When the ancient Polynesians invented surfing, they often used a paddle to help them navigate. Fast-forward a few millennia, and Stand-Up Paddleboarding, or SUP, finds itself trendy again. Part of its increasing popularity is that standing upright allows surfers to spot waves more easily and thus catch more of them, multiplying the fun factor. Paddling back to the wave becomes less of a strain as well. The ability to cruise along on flat inland water, surveying the sights, is another advantage. Finally, its a good core workout. If youre sold on the idea, schedule an intro SUP lesson, free with board and paddle rental, and you may find yourself riding the waves like a Polynesian king.More
In the past 30 years, light artists have reimagined an art form that has always had the ability to turn the night sky, or a simple window, into luminescence. Last fall, the Yerba Buena Center for the Arts turned its southern glass wall into a parade of sound-sensing lights, Lightswarm, that changes with the movements of nearby people and things. Future Cities Lab, the San Francisco design company behind Lightswarm, has originated another notable light sculpture. Located by the YBCA's steps at 701 Mission, Murmur Wall will light up in arresting ways as it incorporates local trending search engine results and social media postings. Onlookers can offer their own contributions, which will feed into the Murmur Wall's data stream and light up the sculpture. What's trending in San Francisco? If you're walking by the YBCA, you can see firsthand — at least through light patterns that reflect the city's volatile internet habits.
Murmur Wall debuts Thursday at 6 p.m. and continues through May 31, 2017, at Yerba Buena Center for the Arts, 701 Mission St., S.F. Free; 415-978-2700 or ybca.org. More
Ideas beam out from Astra Taylors engaging new philoso-doc Examined Life; the viewer basks in the intelligence on-screen and, occasionally, soaks up the rays. A purveyor of intellectual vaudeville, the thirty-ish Taylor has mobilized a group of professional philosophers. Coaxed from their classrooms to hold forth in the midst of life are Cornel West, Avital Ronell, Peter Singer, Kwame Anthony Appiah, Martha Nussbaum, Michael Hardt, Judith Butler, and the voluble subject of Taylors previous doc, Slavoj Zizek, who typically steals the show by staging his ranta critique of ecologyin a garbage dump. Something new under the sun? Very smart people explain how to live without religion even as they self-consciously attempt to be in the moment. Taylors emphasis is on moral philosophy and, although her films structure is not exactly dialectical, its been assembled so that, without ever meeting face-to-face, the philosophers appear to critique each others ideas. Thus, after West convenes the symposium by invoking Socrates defense of self-reflection (The unexamined life is not worth living), Ronell pops up to interrogate the nature of self-reflection, questioning the filmmaker as to the nature of her project and slyly invoking Heideggers path to nowhere as she strides purposefully through a Manhattan park as filled with layabouts as any Greek agora.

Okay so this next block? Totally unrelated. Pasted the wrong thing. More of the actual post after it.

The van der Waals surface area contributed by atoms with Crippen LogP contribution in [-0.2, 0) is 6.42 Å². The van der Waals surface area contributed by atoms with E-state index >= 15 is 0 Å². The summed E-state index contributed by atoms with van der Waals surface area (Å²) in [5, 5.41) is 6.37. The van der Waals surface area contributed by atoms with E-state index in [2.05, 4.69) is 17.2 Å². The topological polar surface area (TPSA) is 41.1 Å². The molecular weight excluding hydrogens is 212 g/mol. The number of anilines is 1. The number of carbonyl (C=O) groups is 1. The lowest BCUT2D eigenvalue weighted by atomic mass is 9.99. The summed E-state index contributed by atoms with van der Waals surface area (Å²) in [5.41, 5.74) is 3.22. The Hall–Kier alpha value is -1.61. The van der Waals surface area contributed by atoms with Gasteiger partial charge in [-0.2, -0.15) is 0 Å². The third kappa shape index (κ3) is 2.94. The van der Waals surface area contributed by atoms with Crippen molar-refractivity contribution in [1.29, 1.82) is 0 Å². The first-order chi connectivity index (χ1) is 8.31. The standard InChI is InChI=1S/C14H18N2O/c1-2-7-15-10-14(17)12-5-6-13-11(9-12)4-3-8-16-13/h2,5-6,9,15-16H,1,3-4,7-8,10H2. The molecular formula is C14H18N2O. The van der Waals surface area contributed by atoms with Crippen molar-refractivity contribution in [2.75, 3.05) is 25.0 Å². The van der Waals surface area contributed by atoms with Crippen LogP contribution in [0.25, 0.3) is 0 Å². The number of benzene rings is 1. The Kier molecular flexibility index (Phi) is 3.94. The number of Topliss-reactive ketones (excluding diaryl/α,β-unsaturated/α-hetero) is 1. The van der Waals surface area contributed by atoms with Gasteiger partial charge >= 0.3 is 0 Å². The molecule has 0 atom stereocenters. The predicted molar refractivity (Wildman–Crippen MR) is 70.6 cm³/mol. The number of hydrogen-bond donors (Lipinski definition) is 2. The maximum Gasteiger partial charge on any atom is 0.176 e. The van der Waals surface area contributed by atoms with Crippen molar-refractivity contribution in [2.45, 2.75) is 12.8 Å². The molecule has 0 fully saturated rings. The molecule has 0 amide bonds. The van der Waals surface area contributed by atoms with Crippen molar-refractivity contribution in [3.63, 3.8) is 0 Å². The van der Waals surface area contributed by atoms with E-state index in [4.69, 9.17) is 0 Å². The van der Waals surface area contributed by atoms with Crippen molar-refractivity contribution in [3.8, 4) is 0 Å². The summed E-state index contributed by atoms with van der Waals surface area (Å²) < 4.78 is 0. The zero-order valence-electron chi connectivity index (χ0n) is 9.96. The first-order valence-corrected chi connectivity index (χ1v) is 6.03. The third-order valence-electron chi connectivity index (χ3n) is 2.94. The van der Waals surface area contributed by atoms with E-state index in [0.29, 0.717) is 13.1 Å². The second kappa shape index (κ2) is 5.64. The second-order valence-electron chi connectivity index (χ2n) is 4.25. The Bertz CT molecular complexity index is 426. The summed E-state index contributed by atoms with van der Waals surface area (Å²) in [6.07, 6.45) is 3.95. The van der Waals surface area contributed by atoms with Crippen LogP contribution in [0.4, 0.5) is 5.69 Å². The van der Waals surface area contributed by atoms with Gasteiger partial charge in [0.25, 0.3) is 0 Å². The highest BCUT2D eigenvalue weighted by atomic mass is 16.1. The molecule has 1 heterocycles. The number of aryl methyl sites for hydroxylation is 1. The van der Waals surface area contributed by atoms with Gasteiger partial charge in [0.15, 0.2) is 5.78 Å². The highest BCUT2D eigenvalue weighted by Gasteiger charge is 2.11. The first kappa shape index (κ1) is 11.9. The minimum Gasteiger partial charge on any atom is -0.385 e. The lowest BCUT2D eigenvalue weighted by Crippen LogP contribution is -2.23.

Sun., July 12, 2, 4, 7:15 & 9:15 p.m.; Mon., July 13, 7:15 & 9:15 p.m.; Tue., July 14, 7:15 & 9:15 p.m., 2009
Sub Pop recording artists 'clipping.' brought their brand of noise-driven experimental hip hop to the closing night of 2016's San Francisco Electronic Music Fest this past Sunday. The packed Brava Theater hosted an initially seated crowd that ended the night jumping and dancing against the front of the stage. The trio performed a set focused on their recently released Sci-Fi Horror concept album, 'Splendor & Misery', then delved into their dancier and more aggressive back catalogue, and recent single 'Wriggle'.
Opening performances included local experimental electronic duo 'Tujurikkuja' and computer music artist 'Madalyn Merkey.'"